Home / Companies / Start-ups /  Hyper-local delivery firms seek fresh sources of revenue

New Delhi: As concerns around profitability hover around hyper-local delivery companies, start-ups such as Grofers and PepperTap are looking for newer avenues such as advertising to sustain margins.

Grofers (run by Locodel Solutions Pvt. Ltd) and PepperTap (Nuvo Logistics Pvt. Ltd), which currently work on a commission-based model, are in talks with consumer companies such as Procter and Gamble Co. and PepsiCo India Holdings Pvt. Ltd to display ads on their mobile applications and websites.

Hyper-local businesses, especially in the grocery space, work on thin margins. They earn around 7-8% in commissions for delivering groceries and 12-15% from fruits and vegetables from the merchants they work with.

These start-ups end up burning tens of crores of rupees on discounting to acquire new customers and forgoing commissions in some cases to increase supply.

“Grocery is a business where the commission percentage is very bleak. We are spending a lot on marketing and operations. There is no second thought about the need to have additional revenue," said Milind Sharma, co-founder and vice-president, business, of PepperTap.

“We are exploring static ads, push notifications to customers as well as full-page ads for the companies," he added.

PepperTap is in talks with companies such as PepsiCo for an exclusive product launch of its Tropicana range of products on the app. Sharma declined to give further details on a likely deal.

Last month, Snapdeal.com (run by Jasper Infotech Pvt. Ltd), India’s second largest online marketplace, bought a minority stake in PepperTap. The company claims to be doing close to 27,000-30,000 transactions per day.

“We get most of our traffic from mobile…over 80-90% transactions happening through it. So all these customers will instantly get to know if there is a new product that has been launched on the app," said Sharma.

Grofers has already launched a banner advertisement for Hindustan Unilever Ltd’s ice cream brand Magnum and is in talks with other packaged consumer goods companies to display their ads.

“We have started, but the process would build up steam in the next one month. By Diwali, we will have some really interesting ads to display on the app," said Ashneer Grover, chief financial officer, Grofers.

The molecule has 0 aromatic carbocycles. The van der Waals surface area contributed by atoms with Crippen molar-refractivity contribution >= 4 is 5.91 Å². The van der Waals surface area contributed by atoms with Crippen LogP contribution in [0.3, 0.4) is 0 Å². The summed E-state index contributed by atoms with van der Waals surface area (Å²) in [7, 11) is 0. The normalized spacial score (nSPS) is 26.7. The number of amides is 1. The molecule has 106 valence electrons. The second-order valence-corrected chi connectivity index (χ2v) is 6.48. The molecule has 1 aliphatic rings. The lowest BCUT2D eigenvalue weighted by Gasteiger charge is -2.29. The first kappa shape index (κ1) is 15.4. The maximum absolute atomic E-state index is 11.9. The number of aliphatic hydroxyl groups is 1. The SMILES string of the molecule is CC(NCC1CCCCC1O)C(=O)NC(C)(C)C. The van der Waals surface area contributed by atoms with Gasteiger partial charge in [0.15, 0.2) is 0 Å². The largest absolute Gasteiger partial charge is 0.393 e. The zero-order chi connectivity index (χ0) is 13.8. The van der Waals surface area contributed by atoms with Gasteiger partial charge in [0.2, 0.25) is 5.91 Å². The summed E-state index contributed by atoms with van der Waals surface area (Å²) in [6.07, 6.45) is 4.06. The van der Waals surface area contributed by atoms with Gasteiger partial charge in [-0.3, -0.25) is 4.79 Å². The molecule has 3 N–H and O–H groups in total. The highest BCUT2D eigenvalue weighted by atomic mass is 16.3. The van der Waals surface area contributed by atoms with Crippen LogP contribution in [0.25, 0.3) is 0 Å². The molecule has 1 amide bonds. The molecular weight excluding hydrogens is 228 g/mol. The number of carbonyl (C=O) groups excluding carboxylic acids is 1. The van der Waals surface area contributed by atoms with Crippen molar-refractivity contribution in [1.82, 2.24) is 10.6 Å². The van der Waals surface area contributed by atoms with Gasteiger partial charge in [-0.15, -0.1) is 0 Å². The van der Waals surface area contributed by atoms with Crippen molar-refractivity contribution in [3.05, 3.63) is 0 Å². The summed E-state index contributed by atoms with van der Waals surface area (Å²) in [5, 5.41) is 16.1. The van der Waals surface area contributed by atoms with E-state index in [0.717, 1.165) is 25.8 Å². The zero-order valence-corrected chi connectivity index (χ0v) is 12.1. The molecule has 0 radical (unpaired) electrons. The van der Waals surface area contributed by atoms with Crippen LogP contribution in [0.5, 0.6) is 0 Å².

Mint reported on 7 October that the company is in early talks to raise $120 million in fresh capital, largely from Japan’s SoftBank Corp. and Russian entrepreneur and venture capitalist Yuri Milner and existing investors Tiger Global Management and Sequoia Capital (mintne.ws/1Nm0JXc).

K.K. Chutani, Dabur India Ltd’s executive director for the consumer care business, said that while Dabur is already evaluating these emerging avenues for advertising, it will be interested only in advertisements customized to meet the requirements of individual users.

“We will not be looking at plain-vanilla advertising, but it will be more action-oriented advertising along with awareness building and with e-commerce linkages," said Chutani.

Rohit Bhatiani, director at consulting firm Deloitte in India, said hyper-local delivery companies can easily leverage their mobile platforms to track consumer behaviour and offer consumer goods makers customized ads on the basis of their requirements.

According to him, the benefits the hyper-locals have over the regular e-commerce companies is the frequency with which a customer uses a hyper-local app. “It is much more than a regular e-commerce app, just because of the nature of the category," he said.

India’s largest e-commerce firm Flipkart is also readying its mobile ad platform to start serving ads on its mobile app, a new, potentially key business for the online retailer, Mint reported on 24 April (mintne.ws/1JyGjnK). As soon as it starts publishing ads on its app, the company will encourage its ad clients to shift their marketing efforts onto the mobile.

Online grocer BigBasket.com has been running advertisements of consumer brands on its app and site from Day 1. “Roughly 1% of the revenue we generate per month is what we get from here," said Hari Menon, co-founder and chief executive officer.

Online hyper-local companies are struggling despite nearly 25 grocery delivery firms in India having cumulatively raised over $160 million in the last 10 months, according to data from start-up tracker Tracxn.

Earlier this week, online supermarket Localbanya.com temporarily suspended operations citing technology and services upgrade issues. The company has been in the market to raise around $15-20 million for the last few months, according to a report in The Financial Express.

In February, online grocer EkStop.com was acquired by Godrej Nature’s Basket, the premium food retailer owned by the Godrej Group. The acquisition later led to the closure of EkStop.

Hyper-local services have failed to get local “mom and pop", or kirana, stores on board due to existing gaps in technology and integration. The increasing competition in the space has been forcing grocery delivery companies to burn investor money in acquiring new customers and market share.

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